That is precisely why we remain involved as this issue moves through the process. H.R. 3200 is not the final version but a beginning point. As legislation moves through each chamber, our challenge is to address the concerns we have with this bill and to help our patients understand its consequences. The end game is focused on what comes out of the conference committee, but it is critically important for us to refine pieces of the House and Senate bills along the way.

Given the timeline, the August recess gives us the perfect opportunity to meet with the Texas delegation and tell them what's important to physicians and our patients.

Issues of Concern
Earlier this month, TMA asked the Texas congressional delegation to help us achieve some very necessary changes in H.R. 3200. These are:

  • A permanent fix of Medicare's sustainable growth rate (SGR) payment formula;
  • The lack of liability reforms for the rest of the country or protections for the very effective reforms we have enacted in Texas;
  • Protecting patients' access to innovative and high-quality physician-owned facilities;
  • Making sure that payments from any public plan are based on negotiated rates rather than hardwired to the Medicare payment system; and 
  • Making even tougher the health insurance reforms already in the bill, such as the elimination of coverage denials for preexisting conditions.

Here are some talking points on each of these issues to help you in your meetings with your representative and Senators Hutchison and Cornyn.

Medicare Financing

  • Because of the way it is structured, the SGR tracks neither the growing demand for services for elderly patients, nor our cost of providing those services. Working with a fixed pot of money, the SGR has forced the government to project cuts in physicians' Medicare payments each year in order to balance the budget.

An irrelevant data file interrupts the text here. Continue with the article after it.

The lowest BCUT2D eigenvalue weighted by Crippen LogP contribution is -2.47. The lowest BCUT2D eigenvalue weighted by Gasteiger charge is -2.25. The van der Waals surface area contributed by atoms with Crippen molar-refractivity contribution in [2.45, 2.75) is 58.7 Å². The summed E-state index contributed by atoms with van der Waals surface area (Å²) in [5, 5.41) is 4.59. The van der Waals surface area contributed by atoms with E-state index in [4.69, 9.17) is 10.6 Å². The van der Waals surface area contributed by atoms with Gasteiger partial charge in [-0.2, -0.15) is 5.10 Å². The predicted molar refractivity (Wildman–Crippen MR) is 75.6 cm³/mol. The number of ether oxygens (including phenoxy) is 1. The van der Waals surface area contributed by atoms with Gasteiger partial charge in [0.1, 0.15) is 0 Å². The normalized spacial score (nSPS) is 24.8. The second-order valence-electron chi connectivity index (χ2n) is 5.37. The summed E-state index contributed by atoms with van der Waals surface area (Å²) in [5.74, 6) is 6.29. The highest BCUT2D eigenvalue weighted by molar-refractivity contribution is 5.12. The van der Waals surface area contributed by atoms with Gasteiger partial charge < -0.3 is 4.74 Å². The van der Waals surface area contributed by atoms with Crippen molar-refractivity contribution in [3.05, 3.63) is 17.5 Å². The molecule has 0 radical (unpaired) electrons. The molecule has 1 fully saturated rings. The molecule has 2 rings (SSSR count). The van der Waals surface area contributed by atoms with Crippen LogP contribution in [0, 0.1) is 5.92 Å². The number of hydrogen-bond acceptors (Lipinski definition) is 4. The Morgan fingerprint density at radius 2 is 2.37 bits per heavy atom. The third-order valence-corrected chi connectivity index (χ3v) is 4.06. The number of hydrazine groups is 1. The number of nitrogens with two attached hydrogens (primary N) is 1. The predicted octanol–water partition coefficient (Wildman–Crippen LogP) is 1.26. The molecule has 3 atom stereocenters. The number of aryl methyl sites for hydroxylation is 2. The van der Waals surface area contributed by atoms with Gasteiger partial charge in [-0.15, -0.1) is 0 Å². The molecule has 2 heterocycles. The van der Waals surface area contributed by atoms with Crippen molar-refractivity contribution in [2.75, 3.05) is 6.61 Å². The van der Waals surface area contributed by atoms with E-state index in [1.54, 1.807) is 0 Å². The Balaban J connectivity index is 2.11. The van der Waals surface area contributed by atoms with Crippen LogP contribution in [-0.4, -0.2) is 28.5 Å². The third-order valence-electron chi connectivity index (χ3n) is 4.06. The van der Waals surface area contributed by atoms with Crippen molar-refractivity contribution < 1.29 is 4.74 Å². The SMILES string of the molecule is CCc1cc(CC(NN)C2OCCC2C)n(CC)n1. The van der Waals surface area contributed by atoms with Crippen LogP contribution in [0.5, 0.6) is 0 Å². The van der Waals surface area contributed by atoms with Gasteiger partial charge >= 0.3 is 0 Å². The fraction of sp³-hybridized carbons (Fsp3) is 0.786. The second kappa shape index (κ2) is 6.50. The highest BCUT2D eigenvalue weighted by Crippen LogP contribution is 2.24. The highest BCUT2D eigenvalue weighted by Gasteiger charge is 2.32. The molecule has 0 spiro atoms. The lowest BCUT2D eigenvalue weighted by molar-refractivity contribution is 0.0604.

• Every year since 2002, Congress has stepped in at the last minute to stop the payment cut – and paid for it by borrowing against funds set aside for future years' payments. Like a revolving door, this borrowing has increased the size of the cuts needed to balance the budget in succeeding years. If no action is taken this year, the government will cut physicians' Medicare payments by 21.5 percent in 2010.
  • H.R. 3200 would take some important steps. It would stop the 21.5-percent cut for next year and basically erase the accumulated debt. But the bill would not do away with the fatally flawed SGR, which would bring the problem right back again. TMA is asking Congress to replace the SGR with a rational Medicare physician payment system that automatically keeps up with the cost of running a practice and is backed by a fair, stable funding formula.
  • TMA also is asking Congress to amend H.R. 3200 so that it eliminates the arcane law that prevents a patient and physician from contracting privately for services outside the Medicare payment system.